Moreover, the shopkeeper said these emerging and amazing wineries are run, in two cases by young and passionate men, willing to keep on the tradition of their grandfathers, whereas, in the other case, there is a well known and successful businessman of the place and who decided to start making wine. Frankly speaking, I am more interested in the wines of the two zealous and willing young men - however deserving admiration - a little less in those of the businessman who, maybe, sees in wine one of the many ways to make a profit. In the last years I frequently tasted wines of certain businessmen who, being in the economic condition of investing money, acquired vineyards and wineries or restaurants. They probably believe money is enough to ensure quality, capable of buying knowledge and skill without any effort but with superficiality and thoughtlessness. The shopkeeper seems to be sure about what he says and - although I have already seen the very same so many times, also with pretty catastrophic endings - I take his advice. You never know, maybe this could also be the right time.

 The idea of pouring in the glass something better than the two producers I consider to be the best in that area - or however expressing the same quality - is a pretty exciting idea. I therefore take the prodigious bottles, pay them, thank the shopkeeper, while thinking about those glasses promising wonderful emotions. Do you know how it did end? The two wineries I consider to be the best of the area can still have sweet dreams. Very sweet indeed. The two wines made by the zealous young producers, willing to keep the tradition of the territory and of the respective families on - and I sincerely admire them for this - simply were oxidized, dull and flat in their uncertain interpretation. The wine of the businessman who has fallen in love with Bacchus, had fewer faults however nothing which could make you think about a miracle. A wine having no soul, excessively processed in its making, probably result of the wine maker's magic wand. To make this story short, it was not the right time and - I admit it - I still wonder about the personal taste of that shopkeeper and his vision of the territory.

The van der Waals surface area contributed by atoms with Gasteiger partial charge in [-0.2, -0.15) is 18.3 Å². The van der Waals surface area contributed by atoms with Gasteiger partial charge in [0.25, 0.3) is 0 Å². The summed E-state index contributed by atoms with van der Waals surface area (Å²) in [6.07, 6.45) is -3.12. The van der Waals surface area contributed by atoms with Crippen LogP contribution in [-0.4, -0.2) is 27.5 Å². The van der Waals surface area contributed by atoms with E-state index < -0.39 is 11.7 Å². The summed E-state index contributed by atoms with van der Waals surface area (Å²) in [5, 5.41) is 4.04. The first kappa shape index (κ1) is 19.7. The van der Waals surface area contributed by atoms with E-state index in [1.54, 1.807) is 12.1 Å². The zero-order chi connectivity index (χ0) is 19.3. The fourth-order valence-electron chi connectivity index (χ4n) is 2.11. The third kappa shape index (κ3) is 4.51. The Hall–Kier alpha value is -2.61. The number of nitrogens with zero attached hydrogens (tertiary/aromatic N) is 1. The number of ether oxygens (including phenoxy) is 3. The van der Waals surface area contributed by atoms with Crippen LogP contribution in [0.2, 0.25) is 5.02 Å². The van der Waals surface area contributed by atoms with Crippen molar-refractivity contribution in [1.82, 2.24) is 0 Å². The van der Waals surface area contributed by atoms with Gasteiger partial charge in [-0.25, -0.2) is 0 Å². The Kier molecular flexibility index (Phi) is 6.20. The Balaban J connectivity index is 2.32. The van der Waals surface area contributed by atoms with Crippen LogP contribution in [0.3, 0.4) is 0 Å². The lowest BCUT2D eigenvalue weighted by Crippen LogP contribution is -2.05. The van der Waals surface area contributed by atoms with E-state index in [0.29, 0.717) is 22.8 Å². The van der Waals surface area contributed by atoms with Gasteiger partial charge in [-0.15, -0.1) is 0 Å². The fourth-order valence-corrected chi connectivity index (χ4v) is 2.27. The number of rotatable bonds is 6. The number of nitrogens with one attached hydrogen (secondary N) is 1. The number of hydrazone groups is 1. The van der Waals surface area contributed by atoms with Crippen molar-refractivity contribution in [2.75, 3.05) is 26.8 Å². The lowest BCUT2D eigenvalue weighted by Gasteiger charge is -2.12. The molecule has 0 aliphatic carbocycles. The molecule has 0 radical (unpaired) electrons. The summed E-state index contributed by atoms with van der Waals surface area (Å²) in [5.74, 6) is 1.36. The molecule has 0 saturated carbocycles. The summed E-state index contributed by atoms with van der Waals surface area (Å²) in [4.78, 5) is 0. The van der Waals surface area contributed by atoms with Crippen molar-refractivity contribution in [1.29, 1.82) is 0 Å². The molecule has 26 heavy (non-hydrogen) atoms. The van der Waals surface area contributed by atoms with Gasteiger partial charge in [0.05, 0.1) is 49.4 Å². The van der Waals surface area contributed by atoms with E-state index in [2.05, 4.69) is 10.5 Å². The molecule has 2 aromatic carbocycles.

In all the three wines I unfortunately perceived what I found more and more in many bottles: approximation and the arrogant superficiality of those who believe making wine is a simple task and that, it is so obvious, it simply takes tradition and some money, when you have it. After all, you just need some grapes, to crush them in order to get the must, keep it in your winery, “do something” and wait. Tradition will certainly be capable of making some Bacchus magic and then wine is ready to be poured and illustrated like the only wonder of the world. Isn't it easy? De gustibus non disputandum est. I know it. And I also know, fortunately, my personal taste and my vision about wine do not represent an absolute reference. However, it is also true that in recent years - this could also be because of the good time wine is having - I see too many bottles result of an evident approximation and superficiality. What it is worse, coarse faults fiercely illustrated as the typical expression of a territory, while giving - nevertheless - the image of a poor quality associated to one's land. Wine has many faces and this is one of the exciting aspects of the beverage of Bacchus. Many territories, many producers, countless combinations and interpretations. And lately, too many faults as well, even embarrassing ones, and - for the sake of decency and honesty - they should be kept, to say the least, hidden in wineries just for the good of one's own land.

Antonello Biancalana






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  Editorial Issue 143, September 2015   
Wine: a Matter of Points of ViewWine: a Matter of Points of View  Contents